CNU 22 Buffalo: Gearing up for another Stern talkin’ to

Urban circles echoed with the sound of jaws collectively hitting the floor recently, as the Congress for the New Urbanism made the unexpected announcement that famed architect Robert A.M. Stern would be dropping by CNU 22 in Buffalo to make the case for how the lessons of garden suburbs — which he explores in his new book, “Paradise Planned” — can guide both exurban and inner-city (re)development moving forward.

On the face of it, the announcement seems a perfectly reasonable, perhaps even predictable, fit. Stern’s 250-person firm played a prominent role in Disney’s master-planned Celebration; he’s a recipient of CNU’s Athena Award, “issued in honor of those who have cast a lasting and enduring influence on the practice and thought of New Urbanism;” and he’s been characterized by CNU co-founder Andrés Duany as having “turned Yale School of Architecture into the most open-minded architecture school in the United States.”

So why the general sense of disbelief, befuddlement and all around head scratching?

Credit: CNU

Credit: CNU

Well, some might recall the last time Mr. Stern dropped by CNU — 2007 in Philadelphia — and raised no shortage of eyebrows with an exuberant, and unexpected, critique of his hosts. Reported Philip Langdon in the New Urban News:

“The most bizarre event in this May’s Congress for the New Urbanism was a Saturday evening speech in which Robert A.M. Stern lambasted new urbanists for producing results he judged to be far below his standards. It was a very odd lecture, one that left much of the audience in Philadelphia’s Kimmel Hall incensed.”

“Stern took the podium and argued for [..] 40 minutes that New Urbanism is failing dismally to achieve its mission. He charged that new urbanists are building on the suburban fringe when they ought to ‘tackle the urbanism of long-established cities.’ He accused new urban developments of lacking the quality associated with the Garden City movement. ‘We have come nowhere near to the achievements of our predecessors,’ Stern declared.”

Langdon’s header for the article? “With friends like these…”

Bring it on

It may seem a little counter-intuitive for CNU to extend a warm howdya-do after being unexpectedly whacked in the face but that’s actually the new urbanist way. And it’s one of the things that’s kept me engaged with the organization over the years.

In short, if your ideas can’t stand up to scrutiny and debate, then there’s probably not a whole lot to them. New urbanists embrace the contrarian, sometimes learning from them and other times winning the day through the fact that, despite any weak executions that may exist on the ground, we’re rooted in historic principles that have proven — in many ways indisputably — to work.

Perhaps you recall CNU 19 in Madison, Wisconsin, when Andrés went head-to-head with Charles Waldheim over Landscape Urbanism. Or CNU 20 in West Palm Beach, Florida, when he sparred with Dan Solomon over prescriptive coding. For many, myself included, these moments were high points in CNU’s history, illustrating just how challenging and entertaining the organization’s yearly event could be.

And thus, at least so far as far as I’m concerned, the ideological battle is won. And we won it. What’s important now, moving forward, is the ongoing debate over the details. Over how these rediscovered principles, these lessons of history, might best be leveraged as we take on the decidedly distinct challenges of life in the 21st century. And to that end, I’m very much looking forward to what Mr. Stern has to say. (And keep in mind that Andrés has his own book on garden cities…)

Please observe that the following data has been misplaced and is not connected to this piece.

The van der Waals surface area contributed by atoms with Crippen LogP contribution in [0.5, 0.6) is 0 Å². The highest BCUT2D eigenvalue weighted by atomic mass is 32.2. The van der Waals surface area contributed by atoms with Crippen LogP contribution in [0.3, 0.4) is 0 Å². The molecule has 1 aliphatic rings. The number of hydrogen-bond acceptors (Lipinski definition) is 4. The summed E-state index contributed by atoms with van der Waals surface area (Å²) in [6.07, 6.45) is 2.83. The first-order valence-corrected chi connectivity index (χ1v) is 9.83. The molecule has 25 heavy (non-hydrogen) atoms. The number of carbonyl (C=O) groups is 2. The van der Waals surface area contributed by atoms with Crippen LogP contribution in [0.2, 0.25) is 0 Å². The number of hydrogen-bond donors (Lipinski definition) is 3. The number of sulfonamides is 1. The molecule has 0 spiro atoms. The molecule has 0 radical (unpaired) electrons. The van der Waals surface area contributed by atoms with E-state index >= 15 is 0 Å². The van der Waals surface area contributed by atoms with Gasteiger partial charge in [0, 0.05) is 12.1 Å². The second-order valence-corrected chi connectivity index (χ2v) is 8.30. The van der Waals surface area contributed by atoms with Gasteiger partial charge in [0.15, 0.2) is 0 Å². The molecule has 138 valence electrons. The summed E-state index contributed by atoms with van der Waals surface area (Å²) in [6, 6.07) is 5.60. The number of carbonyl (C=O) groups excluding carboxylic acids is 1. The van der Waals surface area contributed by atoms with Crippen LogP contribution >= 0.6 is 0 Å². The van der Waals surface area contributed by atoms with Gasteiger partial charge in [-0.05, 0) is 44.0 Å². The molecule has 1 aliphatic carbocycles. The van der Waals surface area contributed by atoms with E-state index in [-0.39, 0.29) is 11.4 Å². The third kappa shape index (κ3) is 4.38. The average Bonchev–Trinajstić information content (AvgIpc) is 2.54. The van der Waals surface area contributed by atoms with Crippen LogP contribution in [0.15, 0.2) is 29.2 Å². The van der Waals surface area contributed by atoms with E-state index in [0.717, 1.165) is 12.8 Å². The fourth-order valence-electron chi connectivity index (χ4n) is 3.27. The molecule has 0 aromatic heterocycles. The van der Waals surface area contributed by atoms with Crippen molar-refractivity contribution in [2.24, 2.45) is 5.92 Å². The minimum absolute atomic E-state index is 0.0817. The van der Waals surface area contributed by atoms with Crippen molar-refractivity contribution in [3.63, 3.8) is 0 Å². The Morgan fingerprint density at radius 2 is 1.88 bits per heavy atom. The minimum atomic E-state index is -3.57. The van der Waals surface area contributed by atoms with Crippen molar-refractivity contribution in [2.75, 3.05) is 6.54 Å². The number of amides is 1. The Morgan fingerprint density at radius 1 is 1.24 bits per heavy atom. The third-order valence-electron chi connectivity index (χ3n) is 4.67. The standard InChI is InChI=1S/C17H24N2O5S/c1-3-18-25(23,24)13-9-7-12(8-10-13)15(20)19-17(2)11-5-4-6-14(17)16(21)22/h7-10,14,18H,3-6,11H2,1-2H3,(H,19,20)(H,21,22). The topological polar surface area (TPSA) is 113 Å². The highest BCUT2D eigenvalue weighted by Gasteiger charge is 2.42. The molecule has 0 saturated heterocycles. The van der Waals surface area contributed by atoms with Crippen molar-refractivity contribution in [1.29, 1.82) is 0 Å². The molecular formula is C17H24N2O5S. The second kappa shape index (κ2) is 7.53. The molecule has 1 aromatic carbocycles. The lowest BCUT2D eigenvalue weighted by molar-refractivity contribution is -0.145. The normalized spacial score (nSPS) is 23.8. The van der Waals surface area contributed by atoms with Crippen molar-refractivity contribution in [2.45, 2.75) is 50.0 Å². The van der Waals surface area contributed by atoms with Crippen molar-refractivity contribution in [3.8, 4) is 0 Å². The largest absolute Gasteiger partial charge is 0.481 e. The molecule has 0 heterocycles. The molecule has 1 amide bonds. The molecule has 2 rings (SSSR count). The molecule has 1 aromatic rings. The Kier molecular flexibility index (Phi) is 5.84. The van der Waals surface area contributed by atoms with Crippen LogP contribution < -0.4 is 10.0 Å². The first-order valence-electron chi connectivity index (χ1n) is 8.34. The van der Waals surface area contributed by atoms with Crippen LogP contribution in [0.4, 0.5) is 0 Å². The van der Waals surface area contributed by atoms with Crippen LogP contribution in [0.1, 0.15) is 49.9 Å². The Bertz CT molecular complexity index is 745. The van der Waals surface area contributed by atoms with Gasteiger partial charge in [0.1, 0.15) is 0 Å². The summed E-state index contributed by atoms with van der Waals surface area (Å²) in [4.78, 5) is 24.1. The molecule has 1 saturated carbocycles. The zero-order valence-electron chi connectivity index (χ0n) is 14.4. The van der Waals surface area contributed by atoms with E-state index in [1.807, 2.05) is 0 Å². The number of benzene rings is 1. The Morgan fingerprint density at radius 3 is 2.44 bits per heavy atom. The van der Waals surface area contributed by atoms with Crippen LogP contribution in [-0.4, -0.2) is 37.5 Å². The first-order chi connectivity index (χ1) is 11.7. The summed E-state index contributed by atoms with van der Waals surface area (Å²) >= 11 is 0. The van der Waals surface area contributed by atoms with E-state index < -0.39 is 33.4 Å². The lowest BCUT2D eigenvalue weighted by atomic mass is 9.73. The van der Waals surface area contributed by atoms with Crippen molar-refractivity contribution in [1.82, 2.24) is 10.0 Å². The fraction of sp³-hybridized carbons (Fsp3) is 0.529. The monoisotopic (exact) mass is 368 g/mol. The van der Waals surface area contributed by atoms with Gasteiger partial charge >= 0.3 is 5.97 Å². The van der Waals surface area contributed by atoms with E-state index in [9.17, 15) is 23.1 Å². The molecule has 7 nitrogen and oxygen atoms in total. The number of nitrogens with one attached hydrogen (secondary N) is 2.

I hope Mr. Stern throws down. But only because I know it’s destined to be picked up and thrown right back.

Game on! CNU registration is gearing up now.

Scott Doyon

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Comments

  1. R. John Anderson says:

    Stern’s schtick in Philadelphia was not some well-constructed critique of the New Urbanism. It was a lame straw man argument that lots of design press has polished up over the years in response to (gasp) Celebration.

    I guess we should give the guy a break. Some days even Bob Stern isn’t Bob Stern. Maybe the speech was written by some green staffer in the RAMSA office.

    Somebody gives you an award, the proper thing to do is tell them they suck while talking about your firm’s swell accomplishments like CELEBRATION. The entire membership of the CNU has failed, while RAMSA is doing wonderful things. -it’s also good if you can go on at great length. People love it when you make them miss dinner while you insult them.

    I have the Paradise Planned book and it is excellent. I hope he and his staff continue to publish. I think Mr. Stern is a very accomplished fellow and a schmuck of the highest order.

    • John, I still regret the fact that you and I both missed Stern’s dust-up in Philly because we were both at another event called Friday Night Fights. I was the ring announcer. Seems like I remember you getting a bit bloodied by… was that Emily? I think it was. I do recall Hazel going a round or two with Kunstler.

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  1. [...] at the beginning of one of the first, most scrutinized, popular new urbanist developments. (H/T to Placemakers Scott Doyon for the recommendation)What better to read about while sitting on a porch-like structure than a [...]

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